“One of the gifts of being a writer is that it gives you an excuse to do things, to go places and explore. Another is that writing motivates you to look closely at life, at life as it lurches by and tramps around. ” -Anne Lamott
It is in the spirit of A. Lamott that I create this post.
The sun had just disappeared and the sharp pinks, blues and yellows of the billboards and signs, illuminated us at once. Like Peeps on a rapid conveyer belt, we cruised down pockmarked sidewalks, at times spilling over onto the smoky street. Without warning I was being rushed. Whizzing past my right side, tourists clamored to the street corner, elbows bent like wings, cameras posed as the symphony of snaps and flashes began. Not to be outdone, I joined in. I wasn’t quite sure what I was snapping, but I didn’t want to miss out. It wasn’t until the first two rows of people had cleared, that I discovered I was for better or for worse taking a picture of a man dressed as Edward Scissor Hands as he gave a hair demonstration on the corner of 43rd. Caught up in the enthusiasm, I had become a tourist all over again.
It was Saturday; I was looking forward to a quiet weekend in Brooklyn. I had a bunch of things to catch up on, a yoga client whose session I needed to prepare for, my sister was in town, writing to do, instead, I found myself hastily packing a weekend bag in full flight mode. Quite unexpectedly I was fleeing my Brooklyn apartment so that an exterminator could step in and work his magic. One of the joys of city living and making a home in an old brownstone is the ever-persistent parade of vermin. Since I have Ohm, who is not yet one, and since you can take the girl out of the suburbs, but you can’t take the suburbs out of the girl, we left for a few days to let the chemical residue subside and for peace of mind.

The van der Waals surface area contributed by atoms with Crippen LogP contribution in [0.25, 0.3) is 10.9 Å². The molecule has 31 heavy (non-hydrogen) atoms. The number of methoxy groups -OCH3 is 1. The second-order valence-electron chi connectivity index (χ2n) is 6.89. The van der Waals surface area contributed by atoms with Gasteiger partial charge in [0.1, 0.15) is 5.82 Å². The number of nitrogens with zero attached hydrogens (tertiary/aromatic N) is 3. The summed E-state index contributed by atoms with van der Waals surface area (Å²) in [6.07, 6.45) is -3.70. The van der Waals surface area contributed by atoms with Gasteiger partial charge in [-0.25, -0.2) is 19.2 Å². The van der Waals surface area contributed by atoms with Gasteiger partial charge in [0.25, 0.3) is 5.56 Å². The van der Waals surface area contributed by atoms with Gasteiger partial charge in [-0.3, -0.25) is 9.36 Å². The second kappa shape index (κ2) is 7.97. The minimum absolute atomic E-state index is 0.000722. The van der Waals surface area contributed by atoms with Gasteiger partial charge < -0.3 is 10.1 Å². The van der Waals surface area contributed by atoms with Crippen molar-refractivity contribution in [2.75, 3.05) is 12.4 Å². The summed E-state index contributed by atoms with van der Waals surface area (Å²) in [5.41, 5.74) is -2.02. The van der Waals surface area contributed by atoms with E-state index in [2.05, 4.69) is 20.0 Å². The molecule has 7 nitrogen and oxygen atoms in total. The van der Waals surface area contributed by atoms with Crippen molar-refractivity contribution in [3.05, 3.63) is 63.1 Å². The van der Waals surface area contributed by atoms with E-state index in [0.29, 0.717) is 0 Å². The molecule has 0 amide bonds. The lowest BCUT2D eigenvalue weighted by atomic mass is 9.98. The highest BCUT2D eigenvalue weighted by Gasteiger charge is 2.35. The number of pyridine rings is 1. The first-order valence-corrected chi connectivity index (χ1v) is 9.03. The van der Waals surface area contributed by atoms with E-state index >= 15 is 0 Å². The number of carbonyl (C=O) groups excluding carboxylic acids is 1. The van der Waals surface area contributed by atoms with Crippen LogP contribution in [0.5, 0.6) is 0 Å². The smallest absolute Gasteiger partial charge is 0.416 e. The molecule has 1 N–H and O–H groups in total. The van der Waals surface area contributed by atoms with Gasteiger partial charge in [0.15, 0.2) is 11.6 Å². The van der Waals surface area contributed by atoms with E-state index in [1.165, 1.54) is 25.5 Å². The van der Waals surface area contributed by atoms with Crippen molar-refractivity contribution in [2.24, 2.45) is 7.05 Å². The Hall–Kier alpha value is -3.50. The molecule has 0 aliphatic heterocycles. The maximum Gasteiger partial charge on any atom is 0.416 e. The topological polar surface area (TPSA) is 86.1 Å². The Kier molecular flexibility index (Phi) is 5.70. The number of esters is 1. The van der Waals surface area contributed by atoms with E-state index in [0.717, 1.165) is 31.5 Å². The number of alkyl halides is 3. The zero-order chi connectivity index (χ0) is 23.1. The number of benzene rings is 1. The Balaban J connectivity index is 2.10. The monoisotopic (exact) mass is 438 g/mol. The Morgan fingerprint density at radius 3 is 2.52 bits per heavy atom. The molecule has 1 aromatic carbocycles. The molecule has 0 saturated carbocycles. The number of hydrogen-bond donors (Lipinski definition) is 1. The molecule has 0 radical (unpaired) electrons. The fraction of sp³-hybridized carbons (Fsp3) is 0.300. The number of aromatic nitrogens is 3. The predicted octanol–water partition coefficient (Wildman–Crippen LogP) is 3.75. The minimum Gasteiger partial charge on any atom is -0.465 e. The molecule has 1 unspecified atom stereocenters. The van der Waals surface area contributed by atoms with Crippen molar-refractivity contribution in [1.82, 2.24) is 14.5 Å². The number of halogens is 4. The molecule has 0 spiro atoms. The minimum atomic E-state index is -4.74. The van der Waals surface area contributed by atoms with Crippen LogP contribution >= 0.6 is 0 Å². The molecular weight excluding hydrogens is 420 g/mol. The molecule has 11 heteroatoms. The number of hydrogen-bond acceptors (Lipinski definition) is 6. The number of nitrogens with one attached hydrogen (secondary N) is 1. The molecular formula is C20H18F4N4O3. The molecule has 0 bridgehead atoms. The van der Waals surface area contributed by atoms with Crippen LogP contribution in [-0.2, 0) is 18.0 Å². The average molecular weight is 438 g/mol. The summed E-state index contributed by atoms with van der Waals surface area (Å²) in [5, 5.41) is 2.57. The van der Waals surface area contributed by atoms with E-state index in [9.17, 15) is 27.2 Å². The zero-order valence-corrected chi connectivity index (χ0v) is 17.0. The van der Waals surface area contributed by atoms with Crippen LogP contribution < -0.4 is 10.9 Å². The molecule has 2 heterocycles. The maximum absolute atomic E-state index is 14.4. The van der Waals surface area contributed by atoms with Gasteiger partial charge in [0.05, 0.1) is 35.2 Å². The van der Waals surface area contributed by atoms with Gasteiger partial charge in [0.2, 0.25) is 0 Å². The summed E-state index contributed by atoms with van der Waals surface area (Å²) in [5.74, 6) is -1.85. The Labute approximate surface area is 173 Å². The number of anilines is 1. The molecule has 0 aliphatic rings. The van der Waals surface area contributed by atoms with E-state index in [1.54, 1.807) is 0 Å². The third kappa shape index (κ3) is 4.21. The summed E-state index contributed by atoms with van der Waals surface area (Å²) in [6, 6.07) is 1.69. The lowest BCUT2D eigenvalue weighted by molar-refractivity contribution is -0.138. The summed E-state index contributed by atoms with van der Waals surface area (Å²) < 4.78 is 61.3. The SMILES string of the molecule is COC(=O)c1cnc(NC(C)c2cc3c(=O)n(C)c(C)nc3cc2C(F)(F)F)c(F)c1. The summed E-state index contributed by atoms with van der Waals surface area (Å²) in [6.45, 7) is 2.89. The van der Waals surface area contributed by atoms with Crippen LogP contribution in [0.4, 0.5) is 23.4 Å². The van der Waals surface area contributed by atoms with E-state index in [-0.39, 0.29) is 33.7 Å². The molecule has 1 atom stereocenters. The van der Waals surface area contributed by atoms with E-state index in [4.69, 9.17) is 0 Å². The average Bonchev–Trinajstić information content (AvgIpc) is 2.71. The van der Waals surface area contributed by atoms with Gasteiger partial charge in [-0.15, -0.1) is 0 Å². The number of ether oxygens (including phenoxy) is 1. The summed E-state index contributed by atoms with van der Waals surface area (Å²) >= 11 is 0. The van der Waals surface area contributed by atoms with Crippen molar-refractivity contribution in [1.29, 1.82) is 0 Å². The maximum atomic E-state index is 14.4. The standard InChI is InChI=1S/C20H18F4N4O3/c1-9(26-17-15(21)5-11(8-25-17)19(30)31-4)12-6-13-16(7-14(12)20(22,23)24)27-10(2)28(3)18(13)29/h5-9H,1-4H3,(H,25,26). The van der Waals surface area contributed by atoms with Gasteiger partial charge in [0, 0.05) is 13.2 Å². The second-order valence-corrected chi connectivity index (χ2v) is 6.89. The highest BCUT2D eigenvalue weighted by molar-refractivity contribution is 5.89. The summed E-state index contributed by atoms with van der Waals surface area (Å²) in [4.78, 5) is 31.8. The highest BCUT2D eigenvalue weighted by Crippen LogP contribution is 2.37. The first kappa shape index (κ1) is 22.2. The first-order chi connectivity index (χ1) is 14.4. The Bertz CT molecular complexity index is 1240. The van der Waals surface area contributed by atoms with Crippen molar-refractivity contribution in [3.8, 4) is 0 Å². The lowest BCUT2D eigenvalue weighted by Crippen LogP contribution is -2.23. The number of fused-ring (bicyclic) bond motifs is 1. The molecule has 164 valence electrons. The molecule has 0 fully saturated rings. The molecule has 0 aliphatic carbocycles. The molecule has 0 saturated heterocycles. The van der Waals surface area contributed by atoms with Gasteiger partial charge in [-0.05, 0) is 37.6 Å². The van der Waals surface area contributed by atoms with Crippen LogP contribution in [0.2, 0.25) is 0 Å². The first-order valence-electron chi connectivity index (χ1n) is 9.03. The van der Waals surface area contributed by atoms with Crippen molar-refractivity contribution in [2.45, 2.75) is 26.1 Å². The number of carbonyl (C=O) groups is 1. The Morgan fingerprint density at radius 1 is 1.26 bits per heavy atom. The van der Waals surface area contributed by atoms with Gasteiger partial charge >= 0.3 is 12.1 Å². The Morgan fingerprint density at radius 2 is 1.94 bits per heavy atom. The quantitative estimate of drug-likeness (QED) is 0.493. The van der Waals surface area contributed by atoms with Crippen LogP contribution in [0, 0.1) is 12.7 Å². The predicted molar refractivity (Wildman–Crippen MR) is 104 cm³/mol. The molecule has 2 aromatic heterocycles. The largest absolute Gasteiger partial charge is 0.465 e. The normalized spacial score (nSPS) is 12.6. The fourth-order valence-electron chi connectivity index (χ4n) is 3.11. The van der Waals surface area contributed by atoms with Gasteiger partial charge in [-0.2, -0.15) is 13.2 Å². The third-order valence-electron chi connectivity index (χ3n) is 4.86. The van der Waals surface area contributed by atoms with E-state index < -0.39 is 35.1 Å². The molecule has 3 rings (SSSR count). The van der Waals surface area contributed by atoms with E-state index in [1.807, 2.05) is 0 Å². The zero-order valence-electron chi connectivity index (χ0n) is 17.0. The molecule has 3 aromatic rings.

Dusting off my Starwood points I found a last minute deal at the Four Points Sheraton in Times Square. My stomach lurched, Times Square, with its boisterous parade of clamor and glare was not where I wanted to be, then again, neither was my infested apartment. Times Square won, and so it went, that I found myself heading off to my least favorite part of Manhattan, the tourist trap called Times Square on a Saturday afternoon during the peak of its frenzied lunacy.
On a typical day, under normal circumstances, I avoid Times Square by all means. The only exception to this rule is if I am going to take in a show. When this happens, once I surface above ground after riding the train (good luck finding parking), I dart purposefully towards my desired location weaving expertly around tourists stopping too long and most inconveniently to take photos and around vendors attempting to dazzle rather forcibly said tourists into making purchases they don’t need. After the show, I embark on the same sprint back to the train, where I shuffle down to the village or back to Brooklyn for after theatre drinks and food. Being jostled about and forcibly packed into narrow, neon, noisy streets (hey alliteration), with a bunch of strangers inevitably too close for comfort I find off-putting.
Times Square is not now, nor has it ever been my scene. My weekend of refuge in Times Square has not changed this fact. It has however changed the way I view the area to the extent that I can now appreciate this part of my city, that I had long ago written off.
Times Square is like a flashy but good-natured cocotte. She holds nothing back to lure you in. The buildings are quite impressive. The amount of energy that is compressed into one tiny space, as long as you’re not in a hurry, can be quite invigorating. There is something fanciful about watching a parade of taxis whirl down Broadway. There’s comfort in the sweet smell of roasted nuts, the melodic harmony of foreign languages, and one does get the sense that they can do anything, be anything beneath the spotlight of Broadway theatres (even if Disney has almost taken over). Times Square has her charm, she has her time and she has her place.
If You Can’t Beat Them, Join Them: A Times Square Photo Essay: